Great Advisory Teams lead to Great Exits
I’m going to be blunt: Don’t kid yourself you can achieve a highly successful business exit without a great advisory team.
I can already see the expression on your face. If you’re like most business owners you are great at solving problems and getting things done yourself, and reluctant to shell out for external advisers unless it’s really necessary. After all, unlike executives in large companies, you effectively pay for advice out of your own pocket.
In my last few posts we started looking at my four “pillars” for getting the best exit deal. Pillar 2 is: Put a great advisory team in place.
In my next few posts we will look at why a great advisory team is so important, who you need on your team, what they should cost and how to get the best out of them.
Why is your advisory team so important?
The key reason you need a great advisory team when you exit your business is because you’re usually dealing with issues that:
- Are outside your areas of expertise and experience.
- Are highly technical.
- Require a lot of resources to work through.
Think about it. Have you bought and sold a lot of businesses? Do you or your management team have the specialist technical expertise to deal with all of the issues likely to arise during your exit? Do you have enough management resources to do everything required to sell your business well and keep it running proﬁtably at the same time?
If your answer to any of these questions is “No”, I strongly recommend you appoint well qualified and experienced advisers to assist you with your exit. Importantly, having advisers doesn’t mean giving up control of your exit process or decision making. You still call the shots and make the final decisions.
Types of advisers
It’s useful to think of your exit advisers as falling into two broad categories:
- technical advisers, and
- leadership advisers.
Technical advisers deal with legal, accounting, tax, ﬁnancial, structuring and transaction issues. They include lawyers, accountants, tax specialists, ﬁnancial advisers, business brokers, corporate advisers and investment banks.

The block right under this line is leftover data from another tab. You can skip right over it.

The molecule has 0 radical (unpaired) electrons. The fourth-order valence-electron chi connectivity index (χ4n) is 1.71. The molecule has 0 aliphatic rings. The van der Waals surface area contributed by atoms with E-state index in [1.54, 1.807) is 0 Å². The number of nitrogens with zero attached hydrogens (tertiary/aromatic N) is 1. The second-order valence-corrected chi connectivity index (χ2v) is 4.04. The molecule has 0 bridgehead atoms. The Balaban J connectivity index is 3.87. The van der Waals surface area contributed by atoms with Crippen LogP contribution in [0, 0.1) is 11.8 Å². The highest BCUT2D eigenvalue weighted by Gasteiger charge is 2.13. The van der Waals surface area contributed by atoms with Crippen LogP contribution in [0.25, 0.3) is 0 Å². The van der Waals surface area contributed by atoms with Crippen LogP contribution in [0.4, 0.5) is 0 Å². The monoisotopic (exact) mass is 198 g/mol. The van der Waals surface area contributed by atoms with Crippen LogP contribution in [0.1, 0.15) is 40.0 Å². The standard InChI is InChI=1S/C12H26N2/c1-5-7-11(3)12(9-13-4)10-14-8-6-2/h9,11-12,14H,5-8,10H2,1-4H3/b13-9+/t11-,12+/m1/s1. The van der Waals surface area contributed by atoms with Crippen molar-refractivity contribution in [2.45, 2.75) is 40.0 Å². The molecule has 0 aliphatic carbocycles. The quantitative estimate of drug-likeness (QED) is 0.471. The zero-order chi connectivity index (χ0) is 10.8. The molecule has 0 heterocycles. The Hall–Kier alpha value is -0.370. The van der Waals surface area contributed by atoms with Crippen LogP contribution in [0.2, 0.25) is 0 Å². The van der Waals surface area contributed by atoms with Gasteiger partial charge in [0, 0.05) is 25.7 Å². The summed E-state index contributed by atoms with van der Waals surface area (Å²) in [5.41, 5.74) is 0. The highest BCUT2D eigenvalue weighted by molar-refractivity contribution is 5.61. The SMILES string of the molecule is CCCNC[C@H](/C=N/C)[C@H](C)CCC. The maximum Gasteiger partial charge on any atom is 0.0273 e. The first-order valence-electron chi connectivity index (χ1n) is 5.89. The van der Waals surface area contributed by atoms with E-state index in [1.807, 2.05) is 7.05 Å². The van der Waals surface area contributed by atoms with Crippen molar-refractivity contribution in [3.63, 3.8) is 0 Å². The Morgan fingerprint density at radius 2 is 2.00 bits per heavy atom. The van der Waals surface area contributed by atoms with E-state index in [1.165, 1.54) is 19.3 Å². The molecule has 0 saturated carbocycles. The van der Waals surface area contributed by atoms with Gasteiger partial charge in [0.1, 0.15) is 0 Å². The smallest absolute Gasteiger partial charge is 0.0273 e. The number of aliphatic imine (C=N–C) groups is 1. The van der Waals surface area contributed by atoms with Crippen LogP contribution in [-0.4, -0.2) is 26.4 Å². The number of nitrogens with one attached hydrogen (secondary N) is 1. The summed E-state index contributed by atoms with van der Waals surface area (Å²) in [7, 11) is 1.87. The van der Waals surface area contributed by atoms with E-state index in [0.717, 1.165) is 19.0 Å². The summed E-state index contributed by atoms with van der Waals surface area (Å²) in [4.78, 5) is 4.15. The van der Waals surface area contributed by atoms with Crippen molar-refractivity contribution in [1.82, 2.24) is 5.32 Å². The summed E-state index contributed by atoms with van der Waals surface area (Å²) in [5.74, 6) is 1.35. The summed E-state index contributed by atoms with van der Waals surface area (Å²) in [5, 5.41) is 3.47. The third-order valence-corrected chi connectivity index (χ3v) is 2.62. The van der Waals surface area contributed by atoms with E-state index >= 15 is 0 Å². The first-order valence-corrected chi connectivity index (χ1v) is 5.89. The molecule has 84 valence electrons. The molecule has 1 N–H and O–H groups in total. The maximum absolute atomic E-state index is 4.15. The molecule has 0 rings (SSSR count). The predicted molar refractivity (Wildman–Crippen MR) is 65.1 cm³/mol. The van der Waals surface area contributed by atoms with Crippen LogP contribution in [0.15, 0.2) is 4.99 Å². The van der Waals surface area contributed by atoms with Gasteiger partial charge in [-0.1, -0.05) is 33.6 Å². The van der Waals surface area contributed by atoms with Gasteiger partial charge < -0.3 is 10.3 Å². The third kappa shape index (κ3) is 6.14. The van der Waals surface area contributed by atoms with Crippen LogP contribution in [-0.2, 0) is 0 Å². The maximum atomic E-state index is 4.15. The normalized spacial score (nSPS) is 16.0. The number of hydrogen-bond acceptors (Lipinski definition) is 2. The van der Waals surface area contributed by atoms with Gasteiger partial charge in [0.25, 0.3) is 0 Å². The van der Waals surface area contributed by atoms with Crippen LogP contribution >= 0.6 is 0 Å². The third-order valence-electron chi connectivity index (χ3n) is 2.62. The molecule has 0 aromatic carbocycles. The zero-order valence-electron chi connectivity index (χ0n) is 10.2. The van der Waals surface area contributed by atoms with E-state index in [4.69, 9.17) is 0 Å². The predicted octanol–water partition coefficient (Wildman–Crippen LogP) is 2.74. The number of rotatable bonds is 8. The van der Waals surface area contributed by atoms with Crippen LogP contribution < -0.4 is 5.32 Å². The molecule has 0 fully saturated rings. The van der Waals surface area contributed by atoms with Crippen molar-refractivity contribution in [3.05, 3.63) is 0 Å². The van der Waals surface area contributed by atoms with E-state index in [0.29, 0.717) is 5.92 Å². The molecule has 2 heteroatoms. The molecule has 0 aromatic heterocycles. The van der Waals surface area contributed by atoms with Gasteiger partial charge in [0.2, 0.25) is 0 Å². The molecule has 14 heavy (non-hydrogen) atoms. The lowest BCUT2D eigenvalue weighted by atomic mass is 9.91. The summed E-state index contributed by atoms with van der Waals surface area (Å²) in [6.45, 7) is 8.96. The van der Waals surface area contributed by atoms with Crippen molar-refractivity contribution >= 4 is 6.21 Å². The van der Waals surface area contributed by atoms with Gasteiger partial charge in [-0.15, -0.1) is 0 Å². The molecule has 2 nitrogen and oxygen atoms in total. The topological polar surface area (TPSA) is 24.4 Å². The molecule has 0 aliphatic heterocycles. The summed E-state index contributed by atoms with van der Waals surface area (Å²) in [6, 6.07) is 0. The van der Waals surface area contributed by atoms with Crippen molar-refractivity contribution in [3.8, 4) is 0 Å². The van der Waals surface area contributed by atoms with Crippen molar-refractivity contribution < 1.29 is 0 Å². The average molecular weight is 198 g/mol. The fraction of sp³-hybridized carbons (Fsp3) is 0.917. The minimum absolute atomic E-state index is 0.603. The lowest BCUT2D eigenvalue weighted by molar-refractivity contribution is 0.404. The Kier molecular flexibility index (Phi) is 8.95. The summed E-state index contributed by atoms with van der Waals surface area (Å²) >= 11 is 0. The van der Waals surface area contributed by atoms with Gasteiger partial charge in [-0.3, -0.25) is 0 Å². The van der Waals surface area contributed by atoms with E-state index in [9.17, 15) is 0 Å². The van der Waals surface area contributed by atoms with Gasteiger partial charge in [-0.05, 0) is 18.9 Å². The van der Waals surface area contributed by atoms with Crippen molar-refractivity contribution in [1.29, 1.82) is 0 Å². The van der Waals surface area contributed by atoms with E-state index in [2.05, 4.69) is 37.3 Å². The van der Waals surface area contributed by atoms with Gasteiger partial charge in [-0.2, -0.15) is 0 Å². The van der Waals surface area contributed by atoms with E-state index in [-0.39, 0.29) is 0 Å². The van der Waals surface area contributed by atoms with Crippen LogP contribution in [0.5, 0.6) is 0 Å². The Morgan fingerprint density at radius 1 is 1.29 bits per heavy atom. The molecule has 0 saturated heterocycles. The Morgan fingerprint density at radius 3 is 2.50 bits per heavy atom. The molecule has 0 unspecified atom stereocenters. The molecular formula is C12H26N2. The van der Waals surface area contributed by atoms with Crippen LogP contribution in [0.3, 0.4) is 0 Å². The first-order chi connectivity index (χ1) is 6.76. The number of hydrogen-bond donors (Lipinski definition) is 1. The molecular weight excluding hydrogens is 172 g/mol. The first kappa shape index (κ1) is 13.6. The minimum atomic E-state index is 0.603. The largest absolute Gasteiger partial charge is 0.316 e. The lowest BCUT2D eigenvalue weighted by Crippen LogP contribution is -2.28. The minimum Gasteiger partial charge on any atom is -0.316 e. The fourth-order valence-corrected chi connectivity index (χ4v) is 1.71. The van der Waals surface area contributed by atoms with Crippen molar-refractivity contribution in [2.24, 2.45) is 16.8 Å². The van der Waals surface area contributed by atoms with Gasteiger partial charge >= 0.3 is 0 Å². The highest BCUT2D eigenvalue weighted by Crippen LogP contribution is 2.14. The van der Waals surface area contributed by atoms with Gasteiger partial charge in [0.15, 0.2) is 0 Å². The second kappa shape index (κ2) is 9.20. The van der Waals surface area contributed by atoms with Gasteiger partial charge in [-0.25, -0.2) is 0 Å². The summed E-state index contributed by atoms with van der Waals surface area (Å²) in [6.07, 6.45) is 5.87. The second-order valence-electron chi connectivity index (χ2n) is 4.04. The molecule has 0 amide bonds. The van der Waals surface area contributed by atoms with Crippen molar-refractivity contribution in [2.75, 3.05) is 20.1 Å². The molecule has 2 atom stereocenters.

Leadership advisers deal with the “people” stuff, or what are often called the “soft” issues — ironically often the toughest issues to work through during business exits. These advisers include business coaches, business growth specialists, HR specialists, family business advisers and business exit advisers.
So, who do you need on your team?
Don’t worry; you don’t need all the advisers I’ve just mentioned!
Who you need depends on three things:
- The size and complexity of your business.
- The size and complexity of your potential buyers (and the advisers they are likely to use).
- How well prepared you actually are for your business exit.
If your business is on the smaller side, and you’re likely to sell to a buyer who is a similar size, your core team would usually consist of a business broker, accountant and lawyer. You also need support on the leadership advice side — if you already have a business coach, mentor or advisory board, that will probably be sufﬁcient. If not, I suggest you look for a specialist business exit adviser.
Whether you need other specialist input will depend on your circumstances. For example, if you need to do some work to protect your intellectual property, or there are tax issues which are beyond your accountant’s expertise, you may need specialist advice in those areas.
If your business is larger, you will have a similar core team, but probably use a corporate adviser rather than a business broker. Good corporate advisers are generally found in either standalone corporate advisory practices or larger accounting ﬁrms. If your business is particularly big, you might even look at using an investment bank.
If your business is larger it’s more likely you will sell to a much larger business again, and you can be sure these buyers will use high powered teams of lawyers, accountants and corporate advisers. You therefore need to make sure your own advisers are right up to scratch so you don’t get steam-rolled during negotiations.
You may also need to consider specialist advice in areas such as tax, intellectual property and human resources. I find a lot of business owners overlook the fact that many buyers will view their management teams as a critical element of their business. If this is the case, an HR specialist can add a lot of value to your business exit by ensuring a smooth transition of your management team to the buyer.
There are two other situations that may call for specific expert advice, whether your business is large or small:
- If you have a classic family business (i.e. family members who work in the business and/or own part of it), your business exit needs to take this into account. It can be useful to have a family business adviser help you work through these issues.
- If your business isn’t well prepared for exit or you want to start planning your exit early (something I always encourage), you should consider using a business coach, business growth specialist or business exit adviser to assist you.
Finally, you also need to consider the sort of advice and assistance you need personally as you transition to a new life post business exit — for instance, from a business/life coach and/or ﬁnancial adviser.
From my experience, great advisory teams often pay for themselves many times over during business exits. In my next post, we will look at how to ensure you get great value from your advisory team.
Geoff Green is a well‑known business exit strategist, entrepreneur and corporate lawyer. He is also the author of The Smart Business Exit, Getting Rewarded for your Blood, Sweat and Tears.